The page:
THE BLOOD CONFESSION

In 16th-century Hungary, a conceptually interesting but sluggishly paced gothic horror unfolds. Erzebet (based on historical Countess Bathory) is the daughter of an austere count and mad countess. A prophecy foretelling either early death or eternal life haunts her childhood and drives her to seek control of her destiny through blood’s sacred power. Every midnight she bleeds virginal servant girls, slicing their arms with a knife. She bathes her face in the blood, creates makeup with it and slashes girls to death so she can sit underneath their strung-up dripping corpses. She finds no repentance, only madness: “Peasants are the disposable living meat of this country,” and she herself is God, creating heaven and hell in her castle. Libby’s combination of history, fairy tales and the Bible is vivid, but her language is distractingly lofty and the length tedious. Those few readers who make it through the plodding bulk will be rewarded with a suspenseful and creative final quarter that reinvigorates the early fairy-tale theme. (Fiction. YA)

Pub Date: Aug. 1, 2006

ISBN: 0-525-47732-2

Page Count: 400

Publisher: Dutton

Review Posted Online: May 20, 2010

Kirkus Reviews Issue: July 15, 2006

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Busy, busy, busy…with portents of doom.

CHAIN OF GOLD

From the Last Hours series , Vol. 1

Clare’s (Ghosts of the Shadow Market, 2019, etc.) latest is set in the Shadowhunter world in the 20th century’s first decade (with frequent flashbacks to the previous one).

Teenage offspring of the Herondales, Carstairs, Fairchilds, and other angel-descended Nephilim continue their families’ demon-fighting ways amid a round of elegant London balls, soirees, salons, picnics, and romantic intrigues. James Herondale, 17-year-old son of Will and Tessa, finds himself and his “perfectly lethal dimple” hung up between two stunning new arrivals: Cordelia Carstairs, red-haired Persian/British wielder of a fabled magic sword, and Grace Blackthorn, an emotionally damaged but (literally, as the author unsubtly telegraphs) spellbinding friend from childhood. Meanwhile, a sudden outbreak of demonic attacks that leave more and more Shadowhunters felled by a mysterious slow poison plunges James and a cohort of allies into frantic searches for both a cause and an antidote. Ichor-splashed encounters with ravening boojums and even one of hell’s own princes ensue—all leading to final hints of a devastating scheme to destroy the Nephilim in which James himself is slated to play a central role. Characters have a range of skin tones, but ethnic diversity adds no texture to the portrayals; there is a lesbian cousin who wears traditionally male clothing and two young gay men (one tortured, the other less so).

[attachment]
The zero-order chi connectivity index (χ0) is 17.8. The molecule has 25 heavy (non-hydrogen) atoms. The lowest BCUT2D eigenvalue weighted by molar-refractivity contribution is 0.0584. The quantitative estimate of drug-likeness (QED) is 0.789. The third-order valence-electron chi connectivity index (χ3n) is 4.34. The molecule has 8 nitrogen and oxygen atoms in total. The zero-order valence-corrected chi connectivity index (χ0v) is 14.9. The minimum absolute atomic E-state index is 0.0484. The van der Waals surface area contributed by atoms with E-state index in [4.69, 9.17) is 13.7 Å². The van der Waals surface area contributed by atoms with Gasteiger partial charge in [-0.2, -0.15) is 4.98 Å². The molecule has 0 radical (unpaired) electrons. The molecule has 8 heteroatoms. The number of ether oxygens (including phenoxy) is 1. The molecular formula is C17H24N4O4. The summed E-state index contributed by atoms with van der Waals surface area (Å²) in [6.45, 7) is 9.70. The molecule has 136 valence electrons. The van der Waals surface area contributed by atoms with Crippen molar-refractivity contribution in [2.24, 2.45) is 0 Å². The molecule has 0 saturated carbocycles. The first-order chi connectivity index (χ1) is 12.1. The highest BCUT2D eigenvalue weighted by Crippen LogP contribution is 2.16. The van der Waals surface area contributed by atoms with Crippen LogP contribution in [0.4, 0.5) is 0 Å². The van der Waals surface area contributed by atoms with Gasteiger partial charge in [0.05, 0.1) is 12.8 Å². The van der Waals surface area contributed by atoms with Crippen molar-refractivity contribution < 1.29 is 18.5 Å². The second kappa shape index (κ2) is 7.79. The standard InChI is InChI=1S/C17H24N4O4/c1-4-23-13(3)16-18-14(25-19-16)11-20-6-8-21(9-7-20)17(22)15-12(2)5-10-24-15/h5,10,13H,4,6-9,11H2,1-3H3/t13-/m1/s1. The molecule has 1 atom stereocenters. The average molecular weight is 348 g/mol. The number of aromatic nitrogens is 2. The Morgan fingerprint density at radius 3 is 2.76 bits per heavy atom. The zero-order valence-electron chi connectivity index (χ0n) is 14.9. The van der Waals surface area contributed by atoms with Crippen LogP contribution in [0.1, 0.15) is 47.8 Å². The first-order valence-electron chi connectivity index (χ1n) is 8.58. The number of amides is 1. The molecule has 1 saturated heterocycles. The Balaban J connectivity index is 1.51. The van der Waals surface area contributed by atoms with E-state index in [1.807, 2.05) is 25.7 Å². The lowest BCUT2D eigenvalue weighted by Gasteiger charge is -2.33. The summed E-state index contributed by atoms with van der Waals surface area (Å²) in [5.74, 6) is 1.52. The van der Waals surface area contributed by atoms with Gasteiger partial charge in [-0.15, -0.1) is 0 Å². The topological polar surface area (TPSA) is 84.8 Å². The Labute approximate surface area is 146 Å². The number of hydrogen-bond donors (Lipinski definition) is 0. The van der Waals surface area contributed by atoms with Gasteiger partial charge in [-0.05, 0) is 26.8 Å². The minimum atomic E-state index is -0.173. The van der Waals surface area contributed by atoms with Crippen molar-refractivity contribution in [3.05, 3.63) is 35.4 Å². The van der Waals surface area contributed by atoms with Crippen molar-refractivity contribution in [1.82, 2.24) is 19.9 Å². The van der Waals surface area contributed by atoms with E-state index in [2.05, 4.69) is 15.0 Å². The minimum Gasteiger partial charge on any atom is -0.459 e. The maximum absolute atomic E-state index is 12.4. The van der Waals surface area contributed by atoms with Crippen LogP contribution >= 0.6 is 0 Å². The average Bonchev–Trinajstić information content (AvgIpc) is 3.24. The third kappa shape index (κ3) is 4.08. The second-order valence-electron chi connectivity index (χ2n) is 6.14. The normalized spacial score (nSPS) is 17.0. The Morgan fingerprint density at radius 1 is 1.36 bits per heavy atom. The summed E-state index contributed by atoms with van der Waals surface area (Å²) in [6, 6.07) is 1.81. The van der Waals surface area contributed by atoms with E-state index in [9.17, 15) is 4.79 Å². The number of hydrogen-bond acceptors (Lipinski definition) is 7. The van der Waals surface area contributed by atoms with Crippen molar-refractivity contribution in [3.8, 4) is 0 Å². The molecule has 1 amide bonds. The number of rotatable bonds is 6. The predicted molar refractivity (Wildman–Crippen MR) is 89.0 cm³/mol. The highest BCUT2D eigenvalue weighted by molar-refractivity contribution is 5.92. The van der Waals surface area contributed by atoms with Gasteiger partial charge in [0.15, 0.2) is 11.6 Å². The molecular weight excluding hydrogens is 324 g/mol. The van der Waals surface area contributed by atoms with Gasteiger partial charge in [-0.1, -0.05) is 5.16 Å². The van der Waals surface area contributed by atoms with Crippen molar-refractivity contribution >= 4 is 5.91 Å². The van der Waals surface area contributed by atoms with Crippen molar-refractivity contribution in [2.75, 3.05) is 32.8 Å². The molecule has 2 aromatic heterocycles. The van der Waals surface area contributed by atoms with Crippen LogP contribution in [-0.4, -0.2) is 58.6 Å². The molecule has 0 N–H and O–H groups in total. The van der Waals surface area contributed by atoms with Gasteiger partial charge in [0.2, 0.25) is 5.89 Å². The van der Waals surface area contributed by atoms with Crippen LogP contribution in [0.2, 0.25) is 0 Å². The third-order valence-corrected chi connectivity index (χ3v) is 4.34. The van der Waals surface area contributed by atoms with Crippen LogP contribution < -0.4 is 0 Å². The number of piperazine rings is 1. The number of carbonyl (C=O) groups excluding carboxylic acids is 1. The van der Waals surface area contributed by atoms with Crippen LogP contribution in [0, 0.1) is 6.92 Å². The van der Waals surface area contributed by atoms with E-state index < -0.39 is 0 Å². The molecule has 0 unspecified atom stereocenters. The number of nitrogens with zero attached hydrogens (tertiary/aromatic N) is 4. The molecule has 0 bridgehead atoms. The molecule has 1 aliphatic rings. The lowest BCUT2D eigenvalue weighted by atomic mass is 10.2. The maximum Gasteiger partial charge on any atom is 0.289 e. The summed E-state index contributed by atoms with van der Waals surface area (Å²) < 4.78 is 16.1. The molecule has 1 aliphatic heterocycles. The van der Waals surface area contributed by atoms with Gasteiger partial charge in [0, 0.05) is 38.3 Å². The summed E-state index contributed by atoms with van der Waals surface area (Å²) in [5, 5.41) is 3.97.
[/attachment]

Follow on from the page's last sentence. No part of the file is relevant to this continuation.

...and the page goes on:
Busy, busy, busy…with portents of doom. (Fantasy. 14-18)

Pub Date: March 3, 2020

ISBN: 978-1-4814-3187-3

Page Count: 624

Publisher: McElderry

Review Posted Online: Jan. 23, 2020

Kirkus Reviews Issue: Feb. 15, 2020

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TWILIGHT

From the Twilight series , Vol. 1

Sun-loving Bella meets her demon lover in a vampire tale strongly reminiscent of Robin McKinley’s Sunshine. When Bella moves to rainy Forks, Wash., to live with her father, she just wants to fit in without drawing any attention. Unfortunately, she’s drawn the eye of aloof, gorgeous and wealthy classmate Edward. His behavior toward Bella wavers wildly between apparent distaste and seductive flirtation. Bella learns Edward’s appalling (and appealing) secret: He and his family are vampires. Though Edward nobly warns Bella away, she ignores the human boys who court her and chooses her vampiric suitor. An all-vampire baseball game in a late-night thunderstorm—an amusing gothic take on American family togetherness that balances some of the tale’s romantic excesses—draws Bella and her loved ones into terrible danger. This is far from perfect: Edward’s portrayal as monstrous tragic hero is overly Byronic, and Bella’s appeal is based on magic rather than character. Nonetheless, the portrayal of dangerous lovers hits the spot; fans of dark romance will find it hard to resist. (Fantasy. YA)

Pub Date: Oct. 1, 2005

ISBN: 0-316-16017-2

Page Count: 512

Publisher: Little, Brown

Review Posted Online: June 24, 2010

Kirkus Reviews Issue: Sept. 15, 2005

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